Maybe Travis Kalanick and Steve Jobs were onto something.
There are more entrepreneurs in countries where ruthless business traits are held in higher esteem—even after controlling for gender, education level, and gross domestic product per capita, according to a review by researchers at Aston Business School in the U.K. and Kansas State University in the U.S.
About one in eight people in the U.S. have set up their own business. In places like Belize, Burkina Faso and Peru, that figure is closer to one in four, according to data gathered by the Global Entrepreneurship Monitor consortium, a study group coordinated out of the Aston Business School and the University of Strathclyde Business School.
In most areas of the world, charisma is seen as a desirable trait. Think of bosses such as Richard Branson, who has brokered audacious deals for his Virgin group of companies—including plans for space travel—by dint of his personality. But characteristics vital to self-preservation are more highly valued in countries with more entrepreneurs, surveys showed.
“You need to be able to elicit co-operation from others, but at the same time, you can’t give too much away, so you need to be a bit guarded, competitive and hard-nosed,” said Ute Stephan, a professor at Aston Business School. “When these two things come together in a culture, that’s when you have the highest entrepreneurship rates.”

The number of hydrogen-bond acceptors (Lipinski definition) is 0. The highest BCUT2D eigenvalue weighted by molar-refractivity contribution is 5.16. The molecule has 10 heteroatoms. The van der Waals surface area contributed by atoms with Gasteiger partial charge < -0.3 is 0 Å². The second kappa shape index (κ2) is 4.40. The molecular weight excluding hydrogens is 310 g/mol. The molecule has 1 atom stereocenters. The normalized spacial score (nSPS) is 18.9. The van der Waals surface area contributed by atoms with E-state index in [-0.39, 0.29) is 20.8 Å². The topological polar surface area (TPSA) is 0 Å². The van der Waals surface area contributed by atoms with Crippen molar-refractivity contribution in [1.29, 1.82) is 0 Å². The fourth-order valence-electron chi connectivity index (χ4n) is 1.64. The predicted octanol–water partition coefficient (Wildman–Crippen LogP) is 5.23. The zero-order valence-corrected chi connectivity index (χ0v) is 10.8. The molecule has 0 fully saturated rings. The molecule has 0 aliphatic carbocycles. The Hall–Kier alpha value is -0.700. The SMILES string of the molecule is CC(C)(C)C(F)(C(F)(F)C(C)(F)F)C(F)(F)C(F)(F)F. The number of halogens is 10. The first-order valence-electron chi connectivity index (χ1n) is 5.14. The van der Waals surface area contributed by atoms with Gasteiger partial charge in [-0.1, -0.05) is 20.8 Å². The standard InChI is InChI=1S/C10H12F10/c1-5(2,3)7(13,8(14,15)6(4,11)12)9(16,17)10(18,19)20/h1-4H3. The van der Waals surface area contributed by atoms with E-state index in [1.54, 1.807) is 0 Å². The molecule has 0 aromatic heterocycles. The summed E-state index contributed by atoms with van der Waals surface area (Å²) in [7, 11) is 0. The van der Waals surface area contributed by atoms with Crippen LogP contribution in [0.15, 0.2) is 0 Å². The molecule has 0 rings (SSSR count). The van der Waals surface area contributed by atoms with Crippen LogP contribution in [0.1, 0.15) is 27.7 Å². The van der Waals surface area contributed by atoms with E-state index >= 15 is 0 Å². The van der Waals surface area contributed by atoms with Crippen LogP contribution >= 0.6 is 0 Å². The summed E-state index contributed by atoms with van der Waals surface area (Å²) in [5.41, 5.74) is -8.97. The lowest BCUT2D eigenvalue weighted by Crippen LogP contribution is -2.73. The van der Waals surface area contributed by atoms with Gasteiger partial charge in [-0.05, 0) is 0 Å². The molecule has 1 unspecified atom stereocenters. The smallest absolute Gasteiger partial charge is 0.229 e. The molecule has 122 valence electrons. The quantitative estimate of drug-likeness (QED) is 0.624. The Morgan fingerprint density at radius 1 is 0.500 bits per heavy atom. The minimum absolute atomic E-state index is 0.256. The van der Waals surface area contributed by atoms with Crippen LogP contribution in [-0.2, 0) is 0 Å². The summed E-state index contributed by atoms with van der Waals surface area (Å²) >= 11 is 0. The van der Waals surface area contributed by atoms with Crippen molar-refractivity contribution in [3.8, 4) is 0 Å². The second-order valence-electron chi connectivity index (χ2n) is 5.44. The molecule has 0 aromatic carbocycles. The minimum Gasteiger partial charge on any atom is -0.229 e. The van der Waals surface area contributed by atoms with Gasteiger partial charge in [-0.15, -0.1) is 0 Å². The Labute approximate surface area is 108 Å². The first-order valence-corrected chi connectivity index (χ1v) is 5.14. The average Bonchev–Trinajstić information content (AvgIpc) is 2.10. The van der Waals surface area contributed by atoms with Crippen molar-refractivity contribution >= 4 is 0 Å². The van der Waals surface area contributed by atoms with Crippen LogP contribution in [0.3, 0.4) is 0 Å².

People in Asian, Middle Eastern and Latin American countries were likely to say they valued self-protectiveness in leaders—characterized by face-saving behavior that could spark conflict—as well as charisma, defined as demonstrating integrity and inspiration to employees, highly valued in places such as Denmark, Finland and South Korea.
Consider Chile, where around a third of adults in the country are entrepreneurs. At $24,000, it has a similar GDP per capita as Croatia ($22,400), but double the proportion of entrepreneurs.
Its people prefer strong-willed leaders, while Croatians tend more towards “nice” bosses, according to the review. Chile also has a similar GDP growth rate to the U.S., though its proportion of entrepreneurs is around 10 percentage points higher than the U.S., where people put less of a premium on strong-willed leaders.
Sarat Pediredla, 36, was born in India but moved to the U.K.—which has similar rates of entrepreneurship— in the late 1990s. Now, as chief executive of app developer Hedgehog Lab, he has experienced life working in offices in the U.K., U.S., and India.
“In the west, we’re a lot more diplomatic,” he said. “In India, it’s very cut-throat in terms of the competition. I see a lot more collaboration in the U.K. than in other cultures.”
Article courtesy Bloomberg